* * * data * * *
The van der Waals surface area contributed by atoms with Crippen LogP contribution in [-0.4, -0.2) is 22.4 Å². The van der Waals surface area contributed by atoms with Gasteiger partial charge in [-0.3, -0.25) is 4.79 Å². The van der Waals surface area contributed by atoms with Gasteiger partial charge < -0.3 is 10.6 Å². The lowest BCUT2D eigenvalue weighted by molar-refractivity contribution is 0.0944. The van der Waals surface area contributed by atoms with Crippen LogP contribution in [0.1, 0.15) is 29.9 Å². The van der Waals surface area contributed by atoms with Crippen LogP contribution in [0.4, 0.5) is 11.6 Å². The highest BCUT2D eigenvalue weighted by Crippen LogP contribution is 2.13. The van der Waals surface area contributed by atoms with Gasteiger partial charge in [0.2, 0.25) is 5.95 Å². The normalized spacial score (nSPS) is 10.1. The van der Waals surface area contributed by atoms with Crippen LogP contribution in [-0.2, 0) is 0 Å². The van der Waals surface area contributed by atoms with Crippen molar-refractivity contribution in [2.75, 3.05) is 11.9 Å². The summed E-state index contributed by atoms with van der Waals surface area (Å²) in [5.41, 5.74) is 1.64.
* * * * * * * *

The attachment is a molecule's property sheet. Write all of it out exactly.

The van der Waals surface area contributed by atoms with Crippen LogP contribution in [-0.4, -0.2) is 22.4 Å². The van der Waals surface area contributed by atoms with Gasteiger partial charge in [-0.3, -0.25) is 4.79 Å². The van der Waals surface area contributed by atoms with Gasteiger partial charge < -0.3 is 10.6 Å². The lowest BCUT2D eigenvalue weighted by molar-refractivity contribution is 0.0944. The van der Waals surface area contributed by atoms with Crippen LogP contribution in [0.1, 0.15) is 29.9 Å². The van der Waals surface area contributed by atoms with Crippen LogP contribution in [0.4, 0.5) is 11.6 Å². The highest BCUT2D eigenvalue weighted by Crippen LogP contribution is 2.13. The van der Waals surface area contributed by atoms with Gasteiger partial charge in [0.2, 0.25) is 5.95 Å². The normalized spacial score (nSPS) is 10.1. The van der Waals surface area contributed by atoms with Crippen LogP contribution in [-0.2, 0) is 0 Å². The van der Waals surface area contributed by atoms with Crippen molar-refractivity contribution in [2.75, 3.05) is 11.9 Å². The summed E-state index contributed by atoms with van der Waals surface area (Å²) in [5.41, 5.74) is 1.64.